origin

[awr-i-jin, or-]
noun
1.
something from which anything arises or is derived; source; fountainhead: to follow a stream to its origin.
2.
rise or derivation from a particular source: the origin of a word.
3.
the first stage of existence; beginning: the origin of Quakerism in America.
4.
ancestry; parentage; extraction: to be of Scottish origin.
5.
Anatomy.
a.
the point of derivation.
b.
the more fixed portion of a muscle.
6.
Mathematics.
a.
the point in a Cartesian coordinate system where the axes intersect.
b.
Also called pole. the point from which rays designating specific angles originate in a polar coordinate system with no axes.

Origin:
1350–1400; Middle English < Latin orīgin- (stem of orīgō) beginning, source, lineage, derivative of orīrī to rise; cf. orient


1. root, foundation. 4. birth, lineage, descent.


1. destination, end.
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World English Dictionary
origin (ˈɒrɪdʒɪn)
 
n
1.  a primary source; derivation
2.  the beginning of something; first stage or part
3.  (often plural) ancestry or parentage; birth; extraction
4.  anatomy
 a.  the end of a muscle, opposite its point of insertion
 b.  the beginning of a nerve or blood vessel or the site where it first starts to branch out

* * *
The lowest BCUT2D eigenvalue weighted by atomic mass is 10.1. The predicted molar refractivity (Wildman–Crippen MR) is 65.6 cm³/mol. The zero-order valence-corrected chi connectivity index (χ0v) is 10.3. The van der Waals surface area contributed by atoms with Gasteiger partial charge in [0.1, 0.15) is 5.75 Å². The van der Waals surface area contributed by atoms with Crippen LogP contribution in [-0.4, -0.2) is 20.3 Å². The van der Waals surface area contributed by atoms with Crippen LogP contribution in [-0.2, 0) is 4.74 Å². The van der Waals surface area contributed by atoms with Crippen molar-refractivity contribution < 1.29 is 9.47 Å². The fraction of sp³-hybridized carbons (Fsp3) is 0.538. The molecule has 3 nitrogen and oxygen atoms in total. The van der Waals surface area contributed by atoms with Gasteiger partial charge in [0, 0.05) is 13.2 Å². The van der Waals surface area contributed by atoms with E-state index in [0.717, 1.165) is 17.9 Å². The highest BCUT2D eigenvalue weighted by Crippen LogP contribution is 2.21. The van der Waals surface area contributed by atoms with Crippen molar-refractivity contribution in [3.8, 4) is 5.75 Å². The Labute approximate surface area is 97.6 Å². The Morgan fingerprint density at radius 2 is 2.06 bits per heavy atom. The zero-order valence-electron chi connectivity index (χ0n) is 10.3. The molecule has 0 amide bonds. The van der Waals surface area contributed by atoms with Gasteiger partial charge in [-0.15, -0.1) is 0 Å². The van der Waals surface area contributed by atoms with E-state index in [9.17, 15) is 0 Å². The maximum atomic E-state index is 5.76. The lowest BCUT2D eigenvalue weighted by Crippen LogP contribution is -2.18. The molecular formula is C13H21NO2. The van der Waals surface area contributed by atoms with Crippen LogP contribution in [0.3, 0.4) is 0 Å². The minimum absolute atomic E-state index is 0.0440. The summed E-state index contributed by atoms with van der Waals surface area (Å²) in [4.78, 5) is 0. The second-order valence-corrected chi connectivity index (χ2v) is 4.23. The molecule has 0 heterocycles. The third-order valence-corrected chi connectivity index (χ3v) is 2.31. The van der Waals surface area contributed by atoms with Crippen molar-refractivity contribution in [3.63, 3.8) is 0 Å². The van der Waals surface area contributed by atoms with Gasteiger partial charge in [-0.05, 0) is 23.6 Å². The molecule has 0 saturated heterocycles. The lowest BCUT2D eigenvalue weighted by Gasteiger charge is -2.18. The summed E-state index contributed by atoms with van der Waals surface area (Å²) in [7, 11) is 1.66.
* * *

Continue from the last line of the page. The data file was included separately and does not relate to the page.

5.  maths
 a.  the point of intersection of coordinate axes or planes
 b.  See also pole the point whose coordinates are all zero
6.  commerce the country from which a commodity or product originates: shipment from origin
 
[C16: from French origine, from Latin orīgō beginning, birth, from orīrī to rise, spring from]

Collins English Dictionary - Complete & Unabridged 10th Edition
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Etymonline
Word Origin & History

origin
early 15c., from Fr. origine, from L. originem "rise, beginning, source," from oriri "to rise" (see orchestra).
Online Etymology Dictionary, © 2010 Douglas Harper
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American Heritage
Medical Dictionary

origin or·i·gin (ôr'ə-jĭn)
n.

  1. The point at which something comes into existence or from which it derives or is derived.

  2. The fact of originating; rise or derivation.

  3. The point of attachment of a muscle that remains relatively fixed during contraction.

  4. The starting point of a cranial or spinal nerve.

The American Heritage® Stedman's Medical Dictionary
Copyright © 2002, 2001, 1995 by Houghton Mifflin Company. Published by Houghton Mifflin Company.
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American Heritage
Science Dictionary
origin   (ôr'ə-jĭn)  Pronunciation Key 
The point at which the axes of a Cartesian coordinate system intersect. The coordinates of the origin are (0,0) in two dimensions and (0,0,0) in three dimensions.
The American Heritage® Science Dictionary
Copyright © 2002. Published by Houghton Mifflin. All rights reserved.
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Example sentences
Nursery rimes have all manner of origins, and may be detected in allusions long
  before they appear whole and unadorned.
The muscular fibers may be grouped according to their origins into three
  parts-sternal, costal, and lumbar.
The ducts are lined at their origins by epithelium which differs little from
  the pavement form.
Investigators have thus used these relics to examine the origins of our sun and
  planets.
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